Today is human achievement hour. If you haven’t heard of human achievement hour, I can’t say I blame you. It turns out that the Competitive Enterprise Institute has designated the hour between 8:30 and 9:30 PM on March 28-the anniversary of the moon landing- to celebrate the fruits of human innovation. If you leave it there, this is actually a pretty good idea. Walking on another celestial body is pretty good for a bunch of overgrown flatworms, and we’ve accomplished a bunch of other cool stuff along the way. A day to celebrate that stuff would be a pretty good idea, actually.
Except that the Competitive Enterprise institute hasn’t proposed a day. They’ve proposed an hour. That’s a bit strange. If I’m going to celebrate human achievement then I’ll need at least an entire day. There have been a lot of human achievements, after all, and it’ll take a while to have a drink to celebrate all of them. Furthermore, holidays that don’t last an entire twenty-four hour period are always frustrating. I’m barely ever awake early enough on April Fools Day to prank anybody before the arbitrary cut-off time at noon. So why just one hour, Competitive Enterprise Institute?
“On March 31, some people will be sitting in the dark to express their “vote” for action on global climate change. Instead, you can join CEI and the thousands of people around the world who will be celebrating Human Achievement Hour (HAH). Leave your lights on to express your appreciation for the inventions and innovations that make today the best time to be alive and the recognition that future solutions require individual freedom not government coercion.”
I’m not a huge fan of Earth Hour-I think it’s a great way to feel good about climate change without really doing anything substantial-but it makes sense for it to take place within the course of an hour because that is a length of time for which average first-worlders can be expected to forego certain modern conveniences. A day would be much too long for this. An hour, however, is far too short a time period to celebrate human achievements in any meaningful way, so Human Achievement Hour is really just a cheap and somewhat self-righteous dig at environmentalism. Of course we shouldn’t be surprised that libertarian think tanks oppose environmentalism, because a pure free market cannot address negative environmental externalities, and we shouldn’t be surprised that they use populist gimmicks to do so. What is surprising is that the specific gimmick that the CEA has chosen to oppose action on climate change is, to put it politely, incredibly stupid. Human Achievement hour is not only an ineffective attempt at a manufactured holiday-it actually undermines its intended purpose and the entire stated goal of the CEA.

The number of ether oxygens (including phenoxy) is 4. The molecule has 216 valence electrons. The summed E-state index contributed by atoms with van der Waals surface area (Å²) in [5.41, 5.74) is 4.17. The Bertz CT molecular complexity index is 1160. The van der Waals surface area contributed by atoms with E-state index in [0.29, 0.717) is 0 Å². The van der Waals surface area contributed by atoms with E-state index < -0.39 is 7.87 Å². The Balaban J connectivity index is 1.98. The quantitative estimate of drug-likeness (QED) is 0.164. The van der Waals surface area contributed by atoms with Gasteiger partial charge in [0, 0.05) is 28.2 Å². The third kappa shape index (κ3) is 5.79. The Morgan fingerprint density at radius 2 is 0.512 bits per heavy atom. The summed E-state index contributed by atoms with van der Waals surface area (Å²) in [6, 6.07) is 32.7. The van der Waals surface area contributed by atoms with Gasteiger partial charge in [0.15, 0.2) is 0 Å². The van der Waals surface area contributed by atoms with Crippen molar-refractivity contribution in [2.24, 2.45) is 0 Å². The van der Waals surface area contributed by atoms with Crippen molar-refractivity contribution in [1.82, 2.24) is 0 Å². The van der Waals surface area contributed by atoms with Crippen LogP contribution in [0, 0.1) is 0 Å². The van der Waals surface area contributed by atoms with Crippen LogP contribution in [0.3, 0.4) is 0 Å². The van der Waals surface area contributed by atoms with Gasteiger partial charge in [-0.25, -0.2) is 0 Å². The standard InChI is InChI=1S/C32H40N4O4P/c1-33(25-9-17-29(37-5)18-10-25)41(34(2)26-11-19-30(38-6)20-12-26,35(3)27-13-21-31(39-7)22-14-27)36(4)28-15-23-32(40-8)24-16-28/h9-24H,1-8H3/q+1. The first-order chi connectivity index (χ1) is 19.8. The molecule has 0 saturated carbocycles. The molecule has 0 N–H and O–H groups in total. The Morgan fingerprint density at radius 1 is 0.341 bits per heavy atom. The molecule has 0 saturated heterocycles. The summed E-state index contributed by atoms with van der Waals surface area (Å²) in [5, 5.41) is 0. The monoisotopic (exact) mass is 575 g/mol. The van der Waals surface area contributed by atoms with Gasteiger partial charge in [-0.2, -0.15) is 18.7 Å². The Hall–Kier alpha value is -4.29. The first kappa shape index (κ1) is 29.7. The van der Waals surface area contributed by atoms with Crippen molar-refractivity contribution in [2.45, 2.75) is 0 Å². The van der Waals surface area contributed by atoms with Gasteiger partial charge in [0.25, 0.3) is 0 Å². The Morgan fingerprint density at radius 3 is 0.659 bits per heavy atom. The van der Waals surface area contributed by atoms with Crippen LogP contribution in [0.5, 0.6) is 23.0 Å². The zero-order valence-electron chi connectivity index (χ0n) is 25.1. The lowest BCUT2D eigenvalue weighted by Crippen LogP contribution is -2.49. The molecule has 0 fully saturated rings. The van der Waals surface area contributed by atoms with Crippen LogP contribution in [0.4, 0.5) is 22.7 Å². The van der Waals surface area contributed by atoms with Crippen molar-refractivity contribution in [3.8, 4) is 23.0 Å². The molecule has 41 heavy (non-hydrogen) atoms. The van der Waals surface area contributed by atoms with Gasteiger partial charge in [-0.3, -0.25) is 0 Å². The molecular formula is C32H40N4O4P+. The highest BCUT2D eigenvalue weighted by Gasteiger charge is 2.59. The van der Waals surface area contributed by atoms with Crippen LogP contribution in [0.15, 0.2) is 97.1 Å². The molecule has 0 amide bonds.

First, let’s look at a few things that can qualify as human achievements worth celebrating. The obvious first choice is the moon landing, which the CEA explicitly references as part of the inspiration behind human achievement hour. The Apollo program-an initiative of the United States Government- cost a total of $29.3 billion in 1969 dollars. Adjusting for inflation and dividing by the population of the United States at that time, one finds that every single citizen paid an average of approximately $750 in today’s dollars to support the program. Rephrasing this using the kind of politically charged language favoured by the CEA, one could say that the government used state coercion to extort $750 of fairly earned money from private citizens so that a handful of men could walk on the moon and collect some rocks. Supporting the moon landing is not exactly the same as supporting free markets and limited government.